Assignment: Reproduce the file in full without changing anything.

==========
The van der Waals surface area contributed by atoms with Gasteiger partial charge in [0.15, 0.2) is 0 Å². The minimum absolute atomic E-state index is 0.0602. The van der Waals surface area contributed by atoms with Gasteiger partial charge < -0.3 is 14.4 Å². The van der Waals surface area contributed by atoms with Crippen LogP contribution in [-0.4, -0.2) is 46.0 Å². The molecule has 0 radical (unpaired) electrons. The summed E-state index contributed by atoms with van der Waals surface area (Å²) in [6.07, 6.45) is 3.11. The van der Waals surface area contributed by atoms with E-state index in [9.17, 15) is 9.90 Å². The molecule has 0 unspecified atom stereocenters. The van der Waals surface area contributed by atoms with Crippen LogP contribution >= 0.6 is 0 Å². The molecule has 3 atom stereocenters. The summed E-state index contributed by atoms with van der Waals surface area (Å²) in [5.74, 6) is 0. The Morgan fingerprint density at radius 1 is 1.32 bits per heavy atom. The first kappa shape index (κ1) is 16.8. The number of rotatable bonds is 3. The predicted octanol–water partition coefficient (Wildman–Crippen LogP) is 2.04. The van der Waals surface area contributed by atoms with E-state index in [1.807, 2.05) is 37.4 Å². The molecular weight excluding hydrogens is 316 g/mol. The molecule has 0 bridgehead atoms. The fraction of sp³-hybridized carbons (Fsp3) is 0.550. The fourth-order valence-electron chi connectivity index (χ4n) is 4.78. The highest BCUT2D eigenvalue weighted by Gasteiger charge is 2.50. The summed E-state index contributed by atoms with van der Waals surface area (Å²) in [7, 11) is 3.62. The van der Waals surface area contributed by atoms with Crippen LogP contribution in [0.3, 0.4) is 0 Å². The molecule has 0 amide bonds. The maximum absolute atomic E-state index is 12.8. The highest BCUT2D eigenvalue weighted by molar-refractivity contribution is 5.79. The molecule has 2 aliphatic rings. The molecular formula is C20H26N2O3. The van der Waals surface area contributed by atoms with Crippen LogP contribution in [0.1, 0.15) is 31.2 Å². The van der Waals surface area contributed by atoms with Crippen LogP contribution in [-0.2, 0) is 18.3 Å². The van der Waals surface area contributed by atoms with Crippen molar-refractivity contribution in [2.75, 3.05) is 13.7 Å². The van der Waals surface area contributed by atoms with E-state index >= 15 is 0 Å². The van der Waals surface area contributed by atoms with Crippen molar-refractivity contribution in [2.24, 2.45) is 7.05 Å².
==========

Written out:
The van der Waals surface area contributed by atoms with Gasteiger partial charge in [0.15, 0.2) is 0 Å². The minimum absolute atomic E-state index is 0.0602. The van der Waals surface area contributed by atoms with Gasteiger partial charge < -0.3 is 14.4 Å². The van der Waals surface area contributed by atoms with Crippen LogP contribution in [-0.4, -0.2) is 46.0 Å². The molecule has 0 radical (unpaired) electrons. The summed E-state index contributed by atoms with van der Waals surface area (Å²) in [6.07, 6.45) is 3.11. The van der Waals surface area contributed by atoms with E-state index in [9.17, 15) is 9.90 Å². The molecule has 0 unspecified atom stereocenters. The van der Waals surface area contributed by atoms with Crippen LogP contribution >= 0.6 is 0 Å². The molecule has 3 atom stereocenters. The summed E-state index contributed by atoms with van der Waals surface area (Å²) in [5.74, 6) is 0. The Morgan fingerprint density at radius 1 is 1.32 bits per heavy atom. The first kappa shape index (κ1) is 16.8. The number of rotatable bonds is 3. The predicted octanol–water partition coefficient (Wildman–Crippen LogP) is 2.04. The van der Waals surface area contributed by atoms with E-state index in [1.807, 2.05) is 37.4 Å². The molecular weight excluding hydrogens is 316 g/mol. The molecule has 0 bridgehead atoms. The fraction of sp³-hybridized carbons (Fsp3) is 0.550. The fourth-order valence-electron chi connectivity index (χ4n) is 4.78. The highest BCUT2D eigenvalue weighted by Gasteiger charge is 2.50. The summed E-state index contributed by atoms with van der Waals surface area (Å²) in [7, 11) is 3.62. The van der Waals surface area contributed by atoms with Crippen LogP contribution in [0.3, 0.4) is 0 Å². The molecule has 0 amide bonds. The maximum absolute atomic E-state index is 12.8. The highest BCUT2D eigenvalue weighted by molar-refractivity contribution is 5.79. The molecule has 2 aliphatic rings. The molecular formula is C20H26N2O3. The van der Waals surface area contributed by atoms with Crippen LogP contribution in [0.1, 0.15) is 31.2 Å². The van der Waals surface area contributed by atoms with Crippen LogP contribution in [-0.2, 0) is 18.3 Å². The van der Waals surface area contributed by atoms with Crippen molar-refractivity contribution in [2.75, 3.05) is 13.7 Å². The van der Waals surface area contributed by atoms with E-state index >= 15 is 0 Å². The van der Waals surface area contributed by atoms with Crippen molar-refractivity contribution in [2.24, 2.45) is 7.05 Å².